It takes more than 3 months to build one of the big kites. They are all out of paper, nothing else but paper. Considering how colorful and specific they are, it’s really a huge effort, including creative ideas. The paper-construction is wrapped on a bamboo-construction and then tried to put up into a standing position. In that position, they are the highlight for people to take their family and friends selfies. Later during the day, there is a competition in rising and flying those big kites.

It’s dependent on the wind situation, which size of kite is still able to rise or which is too big. In our case, there was not much wind and the sun was burning down, so the big ones didn’t make it, they were not even started. Because as soon as they crash down in a trial, they are broken, as they are only paper-based. The smaller ones made it, really cool to watch. However, if you only come for the kite competition, you might be good with a few hours during the afternoon, that might save you from hours of buying drinks to get some shade within their seating areas. 😉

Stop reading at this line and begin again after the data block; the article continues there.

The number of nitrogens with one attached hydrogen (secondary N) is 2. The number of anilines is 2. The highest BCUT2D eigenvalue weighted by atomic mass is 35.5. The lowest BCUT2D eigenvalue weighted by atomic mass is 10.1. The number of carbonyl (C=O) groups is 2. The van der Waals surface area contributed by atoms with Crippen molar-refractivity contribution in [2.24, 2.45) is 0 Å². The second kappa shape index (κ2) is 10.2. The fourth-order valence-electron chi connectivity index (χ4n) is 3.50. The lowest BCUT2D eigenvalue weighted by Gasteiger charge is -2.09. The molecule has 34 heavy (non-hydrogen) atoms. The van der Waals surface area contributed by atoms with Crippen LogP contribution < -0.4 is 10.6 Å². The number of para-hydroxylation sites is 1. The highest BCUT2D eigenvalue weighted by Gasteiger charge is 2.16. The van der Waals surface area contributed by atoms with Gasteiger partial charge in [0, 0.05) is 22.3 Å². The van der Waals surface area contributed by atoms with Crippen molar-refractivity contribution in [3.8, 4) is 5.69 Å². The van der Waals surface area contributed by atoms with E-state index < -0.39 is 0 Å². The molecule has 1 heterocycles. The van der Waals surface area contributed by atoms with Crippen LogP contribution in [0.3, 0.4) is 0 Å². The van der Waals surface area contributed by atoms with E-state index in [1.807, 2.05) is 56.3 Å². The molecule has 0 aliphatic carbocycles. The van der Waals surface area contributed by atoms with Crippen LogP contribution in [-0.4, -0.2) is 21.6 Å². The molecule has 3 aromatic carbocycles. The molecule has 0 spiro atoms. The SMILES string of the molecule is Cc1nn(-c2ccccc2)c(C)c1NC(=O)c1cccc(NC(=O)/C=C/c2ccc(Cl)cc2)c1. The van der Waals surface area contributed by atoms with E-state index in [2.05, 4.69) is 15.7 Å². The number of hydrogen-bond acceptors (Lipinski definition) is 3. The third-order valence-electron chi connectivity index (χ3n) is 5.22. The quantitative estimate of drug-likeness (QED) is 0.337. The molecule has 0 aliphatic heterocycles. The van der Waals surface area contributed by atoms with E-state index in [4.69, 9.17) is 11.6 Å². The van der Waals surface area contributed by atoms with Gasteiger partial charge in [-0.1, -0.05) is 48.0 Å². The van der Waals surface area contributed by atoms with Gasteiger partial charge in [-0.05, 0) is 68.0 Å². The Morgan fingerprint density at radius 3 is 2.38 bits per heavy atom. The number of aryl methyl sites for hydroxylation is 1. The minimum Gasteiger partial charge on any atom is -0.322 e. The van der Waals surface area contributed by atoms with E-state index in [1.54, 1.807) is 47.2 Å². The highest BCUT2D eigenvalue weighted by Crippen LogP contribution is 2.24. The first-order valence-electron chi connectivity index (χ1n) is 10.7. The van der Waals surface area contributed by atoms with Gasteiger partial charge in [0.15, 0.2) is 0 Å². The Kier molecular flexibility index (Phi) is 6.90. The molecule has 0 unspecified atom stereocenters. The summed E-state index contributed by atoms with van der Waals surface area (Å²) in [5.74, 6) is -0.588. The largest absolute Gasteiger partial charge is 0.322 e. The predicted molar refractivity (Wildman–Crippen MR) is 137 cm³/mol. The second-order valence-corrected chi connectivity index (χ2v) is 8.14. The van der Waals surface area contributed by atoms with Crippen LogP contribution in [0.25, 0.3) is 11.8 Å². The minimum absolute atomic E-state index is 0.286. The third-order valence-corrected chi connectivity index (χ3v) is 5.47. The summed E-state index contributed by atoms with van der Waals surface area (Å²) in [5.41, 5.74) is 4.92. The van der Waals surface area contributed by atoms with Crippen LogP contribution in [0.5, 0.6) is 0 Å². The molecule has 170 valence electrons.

Street blocking

which you most likely won’t hear about on international news

Yeah, a street blocking was another “event” which I unintentionally participated in. Gas and fuel prices were ridiculously high in Guatemala while I stayed in San Pedro la Laguna. Many people in town don’t own cars and use TukTuks to get around. If they need to get to other places further away, they use colectivos. But the truckers need to pay that price to be able to drive and deliver their goods. Considering the average income compared to fuel prices, they don’t have much money left.

In order to protest and maybe reach something, the truckers blocked many roads for hours. There were no blockings while I stayed in San Pedro and Antigua, but during the time I spent in Flores. You knew which roads were likely for blockings, but didn’t know the time and the direction that is blocked. Some tourist-shuttles didn’t operate around Antigua at that time because of too many blockings.

Being stuck in a blocking near Flores